After the insurance lawsuit, we applied for SSI for Samuel. He was turned down on the first application, but with the help of our attorney and the resolution of the lawsuit, he was approved for SSI/Medicaid. Samuel continued to receive ongoing services with Cardinal Glennon’s speech/language therapy department as well as the occupational therapy department for fine motor skill problems. In addition, he was seen by a child psychologist and a psychiatrist to help with emerging problems with impulsivity and anger management issues. Because we lived in the city of St. Louis, the special education services being offered to Samuel were unsatisfactory. After much investigation, we decided to send Samuel to a specialty school “The Miriam School”. The school, designed exclusively for children with special needs, was very expensive. After receiving a partial scholarship from the Miriam Foundation and applying a part of Samuel’s “trust fund” money, Samuel became a student at the school. He attended the Miriam School for 6 years. [At the time, the school only worked with kids through age 12.] The learning that he experienced there was awesome. He participated in not only academic learning, but received occupational therapy for his fine motor skill issues as well as other therapies such as “brushing” and additional language/speech therapy services. Even to this day, we still remain in contact with some of his teachers.
That turned out to be prophetic advice… Samuel is struggling so much right now. He has always used humor to “wow” people, but when folks see beneath it, things quickly fall apart. Between the ages of 12-18, Paul and I homeschooled Sam. This was not a new venture for us, as we had actually homeschooled all of our other children through high school. Samuel was cooperative for the most part for a little while, but things began to fall apart at age 16. He got his first job as a “cart boy” at a local grocery store – but was fired due to inappropriate behavior – in social situations he couldn’t seem to understand how to handle [“impaired social judgement”]. He was also employed at the local YMCA – but was fired because he acted out too impulsively regarding a particular situation.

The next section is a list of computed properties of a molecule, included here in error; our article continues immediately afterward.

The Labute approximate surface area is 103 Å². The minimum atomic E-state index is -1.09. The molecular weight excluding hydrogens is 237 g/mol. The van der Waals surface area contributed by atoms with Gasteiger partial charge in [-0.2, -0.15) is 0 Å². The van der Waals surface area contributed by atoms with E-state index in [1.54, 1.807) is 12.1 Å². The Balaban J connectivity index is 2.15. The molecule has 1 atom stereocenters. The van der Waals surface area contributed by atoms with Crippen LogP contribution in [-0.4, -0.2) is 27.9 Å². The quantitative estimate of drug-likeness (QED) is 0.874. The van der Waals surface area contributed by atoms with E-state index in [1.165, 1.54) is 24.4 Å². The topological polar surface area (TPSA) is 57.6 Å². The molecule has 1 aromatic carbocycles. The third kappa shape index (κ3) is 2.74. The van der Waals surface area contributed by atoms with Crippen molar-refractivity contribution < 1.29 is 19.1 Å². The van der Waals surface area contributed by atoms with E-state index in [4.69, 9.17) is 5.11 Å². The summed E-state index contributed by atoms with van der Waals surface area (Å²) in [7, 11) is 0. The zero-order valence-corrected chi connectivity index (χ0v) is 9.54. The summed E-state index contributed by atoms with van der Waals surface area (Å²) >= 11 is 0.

May 4, 2014
A little example of how Samuel’s executive function is limited…Samuel wanted his OWN pet to take care of. His girlfriend bought him a bunny <sigh>… Well, anyway, I came downstairs and smelled a horrible smell – bunny urine! I questioned Samuel about the need to change out the bedding daily. He immediately shot back and told me “I do, Mom!!” I checked the bunny cage and sure enough, it was clean. I stood baffled at where the smell was coming from. I quickly looked over in the corner of his room and realized that the trash bag that he was dumping all the urine soaked bedding in was sitting in his room! I had to explain to him that although it was awesome he was taking responsibility for the rabbit, he had to take the stinky bedding outside to the trash can EVERY time he changed it. He seemed enlightened by the idea – like he never thought of that!!! LOL! Things are smelling a bit better now!
May 5, 2104
Just this morning, Samuel had a “special educator” work with him on how to use public transportation – using Metrolink and buses to get to vocational rehab services. Things started off less than wonderful. Sam gets VERY frustrated when confused, and sometimes acts out. Inference is another confusing thing – He was suppose to meet the special services educator on the Metrolink platform, but got frustrated because the sign said that only riders with tickets could be on the platform. I tried to explain to him that although that was true, the real meaning behind the sign is that you must have a ticket/pass to board the train. We had a small scene this morning, but he quickly calmed down. <sigh>
Thank you for reading. If you are another parent of a lead-poisoned child, please consider sharing even just a glimpse into your life here on leadsafeamerica.org. These shared stories are being read by (and helping) more people than you know. Your experiences are touching the lives of other parents and they are feeling supported and validated by so many “aha” moments… (Like when we saw the film in St. Louis in March and realized how much Tamara’s son, Avi and his behavior reminded us of Samuel when he was that age.)